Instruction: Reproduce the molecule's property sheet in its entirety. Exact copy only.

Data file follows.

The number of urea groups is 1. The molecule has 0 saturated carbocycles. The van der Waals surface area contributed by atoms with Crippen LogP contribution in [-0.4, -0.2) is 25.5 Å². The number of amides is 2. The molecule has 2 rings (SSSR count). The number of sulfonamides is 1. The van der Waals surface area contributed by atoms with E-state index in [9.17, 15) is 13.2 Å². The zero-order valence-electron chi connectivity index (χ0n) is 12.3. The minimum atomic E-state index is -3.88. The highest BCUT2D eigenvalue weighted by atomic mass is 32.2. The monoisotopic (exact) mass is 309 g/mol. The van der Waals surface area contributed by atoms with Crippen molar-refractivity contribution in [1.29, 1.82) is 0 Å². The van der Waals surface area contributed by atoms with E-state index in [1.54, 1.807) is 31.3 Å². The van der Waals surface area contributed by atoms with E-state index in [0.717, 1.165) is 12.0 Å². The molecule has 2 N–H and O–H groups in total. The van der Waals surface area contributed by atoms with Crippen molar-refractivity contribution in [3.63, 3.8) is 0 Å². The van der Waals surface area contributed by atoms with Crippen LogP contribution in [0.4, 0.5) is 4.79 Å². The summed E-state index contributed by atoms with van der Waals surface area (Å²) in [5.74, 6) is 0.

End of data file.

The number of urea groups is 1. The molecule has 0 saturated carbocycles. The van der Waals surface area contributed by atoms with Crippen LogP contribution in [-0.4, -0.2) is 25.5 Å². The number of amides is 2. The molecule has 2 rings (SSSR count). The number of sulfonamides is 1. The van der Waals surface area contributed by atoms with E-state index in [9.17, 15) is 13.2 Å². The zero-order valence-electron chi connectivity index (χ0n) is 12.3. The minimum atomic E-state index is -3.88. The highest BCUT2D eigenvalue weighted by atomic mass is 32.2. The monoisotopic (exact) mass is 309 g/mol. The van der Waals surface area contributed by atoms with Crippen molar-refractivity contribution in [1.29, 1.82) is 0 Å². The van der Waals surface area contributed by atoms with E-state index in [1.54, 1.807) is 31.3 Å². The van der Waals surface area contributed by atoms with E-state index in [0.717, 1.165) is 12.0 Å². The molecule has 2 N–H and O–H groups in total. The van der Waals surface area contributed by atoms with Crippen molar-refractivity contribution in [3.63, 3.8) is 0 Å². The van der Waals surface area contributed by atoms with Crippen LogP contribution in [0.4, 0.5) is 4.79 Å². The summed E-state index contributed by atoms with van der Waals surface area (Å²) in [5.74, 6) is 0.